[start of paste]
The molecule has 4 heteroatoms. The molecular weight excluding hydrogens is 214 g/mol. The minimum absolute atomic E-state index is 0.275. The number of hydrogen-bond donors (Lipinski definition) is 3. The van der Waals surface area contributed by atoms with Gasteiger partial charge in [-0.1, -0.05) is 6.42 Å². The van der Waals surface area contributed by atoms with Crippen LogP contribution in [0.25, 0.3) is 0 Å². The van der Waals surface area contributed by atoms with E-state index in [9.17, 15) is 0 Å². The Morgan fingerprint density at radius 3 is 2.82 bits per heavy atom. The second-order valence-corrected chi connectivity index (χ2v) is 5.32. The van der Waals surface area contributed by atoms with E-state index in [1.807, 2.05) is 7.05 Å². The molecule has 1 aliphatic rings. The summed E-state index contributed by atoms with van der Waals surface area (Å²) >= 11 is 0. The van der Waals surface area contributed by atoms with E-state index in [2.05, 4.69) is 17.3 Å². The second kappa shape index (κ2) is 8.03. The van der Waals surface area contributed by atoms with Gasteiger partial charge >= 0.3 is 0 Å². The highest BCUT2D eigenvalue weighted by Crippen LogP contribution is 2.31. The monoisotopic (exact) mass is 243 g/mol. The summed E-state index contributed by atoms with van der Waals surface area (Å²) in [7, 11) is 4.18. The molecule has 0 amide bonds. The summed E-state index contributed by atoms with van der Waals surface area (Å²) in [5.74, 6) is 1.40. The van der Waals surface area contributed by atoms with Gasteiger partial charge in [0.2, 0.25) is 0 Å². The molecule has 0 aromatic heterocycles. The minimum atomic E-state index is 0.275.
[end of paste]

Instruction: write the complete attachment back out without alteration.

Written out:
The molecule has 4 heteroatoms. The molecular weight excluding hydrogens is 214 g/mol. The minimum absolute atomic E-state index is 0.275. The number of hydrogen-bond donors (Lipinski definition) is 3. The van der Waals surface area contributed by atoms with Gasteiger partial charge in [-0.1, -0.05) is 6.42 Å². The van der Waals surface area contributed by atoms with Crippen LogP contribution in [0.25, 0.3) is 0 Å². The van der Waals surface area contributed by atoms with E-state index in [9.17, 15) is 0 Å². The Morgan fingerprint density at radius 3 is 2.82 bits per heavy atom. The second-order valence-corrected chi connectivity index (χ2v) is 5.32. The van der Waals surface area contributed by atoms with E-state index in [1.807, 2.05) is 7.05 Å². The molecule has 1 aliphatic rings. The summed E-state index contributed by atoms with van der Waals surface area (Å²) >= 11 is 0. The van der Waals surface area contributed by atoms with E-state index in [2.05, 4.69) is 17.3 Å². The second kappa shape index (κ2) is 8.03. The van der Waals surface area contributed by atoms with Gasteiger partial charge >= 0.3 is 0 Å². The highest BCUT2D eigenvalue weighted by Crippen LogP contribution is 2.31. The monoisotopic (exact) mass is 243 g/mol. The summed E-state index contributed by atoms with van der Waals surface area (Å²) in [7, 11) is 4.18. The molecule has 0 amide bonds. The summed E-state index contributed by atoms with van der Waals surface area (Å²) in [5.74, 6) is 1.40. The van der Waals surface area contributed by atoms with Gasteiger partial charge in [0.2, 0.25) is 0 Å². The molecule has 0 aromatic heterocycles. The minimum atomic E-state index is 0.275.